1) Gain knowledge or skill by study, experience or being taught; 2) Become aware of by information or from observation; 3) Acquire or develop a particular ability.
Agree that good leadership requires some element of confidence. Confidence, in turn, often derives from a strong ego presence. When this is balanced with personal insight, empathy and an inclination to learn, ego drives leaders to exude confidence in their vision so others feel compelled and comfortable following. Willingness to learn counterbalances the ego, keeping it under control. It avoids unbridled egotism.
Retain a desire to learn. When there is a loss of desire to continuously improve, the ego runs amok. Self-assured becomes overly confident and eventually turns to self-importance. With ego as the driver, over time a leader’s persuasion becomes less personally authentic and more power- or position-centric. This robs them of the true privilege and power of leadership.
Distinguish between knowledge and data (or information). Many leaders are confused and dazzled by the amount of information they receive daily about their organizations. Yet, so much of this information has no real value. It lacks a context or intent that turns data into knowledge – meaning, clarity about the context or intent with which the information is being collected. Randomness equals random results.
Act with intent. Good leaders develop a sense of the issues and immediately seek help to assess options or validate perspectives. Good leaders encourage everyone, including themselves, to access sources of learning and knowledge. They do not rely on lower-level information to provide intent or context, and therefore avoid being manipulated by “statistics lies”.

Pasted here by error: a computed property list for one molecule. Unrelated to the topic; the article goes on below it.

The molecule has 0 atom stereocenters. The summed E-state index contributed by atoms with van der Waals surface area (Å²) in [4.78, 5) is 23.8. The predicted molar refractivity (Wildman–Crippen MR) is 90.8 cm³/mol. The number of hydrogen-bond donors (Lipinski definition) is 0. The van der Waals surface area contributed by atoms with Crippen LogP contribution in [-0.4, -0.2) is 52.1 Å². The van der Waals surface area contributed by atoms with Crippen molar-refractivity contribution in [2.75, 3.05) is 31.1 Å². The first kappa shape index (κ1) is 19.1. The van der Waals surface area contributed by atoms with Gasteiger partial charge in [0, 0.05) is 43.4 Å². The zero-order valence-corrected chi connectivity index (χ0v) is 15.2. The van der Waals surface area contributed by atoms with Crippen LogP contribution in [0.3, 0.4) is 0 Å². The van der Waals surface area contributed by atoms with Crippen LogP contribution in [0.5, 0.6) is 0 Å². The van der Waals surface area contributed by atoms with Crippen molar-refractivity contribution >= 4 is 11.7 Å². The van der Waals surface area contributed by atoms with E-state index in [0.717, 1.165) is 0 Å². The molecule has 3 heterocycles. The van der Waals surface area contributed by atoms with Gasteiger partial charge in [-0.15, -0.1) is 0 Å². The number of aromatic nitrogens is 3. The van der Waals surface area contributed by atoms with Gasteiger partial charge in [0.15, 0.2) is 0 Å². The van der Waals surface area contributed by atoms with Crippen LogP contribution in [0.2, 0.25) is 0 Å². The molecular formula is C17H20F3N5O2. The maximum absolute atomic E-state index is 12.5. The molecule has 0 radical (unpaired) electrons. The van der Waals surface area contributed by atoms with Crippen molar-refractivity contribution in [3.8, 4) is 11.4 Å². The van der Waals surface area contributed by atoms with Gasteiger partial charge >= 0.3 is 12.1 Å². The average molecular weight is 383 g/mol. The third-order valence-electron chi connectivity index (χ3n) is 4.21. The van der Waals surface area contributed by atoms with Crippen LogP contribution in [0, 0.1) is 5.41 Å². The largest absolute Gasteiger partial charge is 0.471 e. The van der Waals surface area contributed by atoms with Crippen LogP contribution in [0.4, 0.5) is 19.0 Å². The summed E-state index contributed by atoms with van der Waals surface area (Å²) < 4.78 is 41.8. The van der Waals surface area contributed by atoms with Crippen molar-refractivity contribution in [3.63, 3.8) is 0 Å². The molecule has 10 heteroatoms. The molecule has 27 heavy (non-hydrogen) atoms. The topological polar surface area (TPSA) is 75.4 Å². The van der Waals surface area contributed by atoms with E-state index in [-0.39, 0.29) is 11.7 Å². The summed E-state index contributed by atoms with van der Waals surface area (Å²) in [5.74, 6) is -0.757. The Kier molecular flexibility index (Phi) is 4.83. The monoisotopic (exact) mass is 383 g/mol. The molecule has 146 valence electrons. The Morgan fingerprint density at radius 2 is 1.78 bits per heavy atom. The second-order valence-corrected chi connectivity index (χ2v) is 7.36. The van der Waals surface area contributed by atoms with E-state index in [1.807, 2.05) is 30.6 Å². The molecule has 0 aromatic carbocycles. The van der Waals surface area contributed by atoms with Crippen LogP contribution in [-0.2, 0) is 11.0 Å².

Understand how tasks are really performed. Leaders must learn to understand the less obvious aspects of how tasks such as transaction processing and service delivery are handled. It is the difference between knowing how many transactions are being processed per day (information) versus how customers are being treated as these orders are processed (knowledge).
Stay away from exercises to document tacit knowledge. While we can extract the knowledge (maybe) locked in employees’ heads, we cannot replicate the dedication, judgment and tenacity of a single employee acting in the best interests of the business. Do not allow so-called knowledge management initiatives to dehumanize your work environment through documentation to eliminate headcount.
Share rather than hoard information. When information becomes something to control, we move away from a collaborative model of sharing collective wisdom – one that is required to succeed in today’s hypercompetitive world. Pay attention to the inherent message you are sending about knowledge management; treat it as a collaborative tool to improve intellectual capital.
Generate awareness through organizational learning. While not generally easily measured, an organization’s ability to correctly diagnose potential opportunities and threats in the environment takes it from good to great. Combined with ability to execute swiftly, awareness builds a capability called organizational agility (value attained through quality of insight and speed of execution).
Questions For Reflection
When was the last time you focused on learning something completely new, and what was the subject?
What is it like for you to learn (e.g., invigorating, rewarding, challenging, etc.)?
Answer the question: “If I could only completely learn about one thing, it would be…”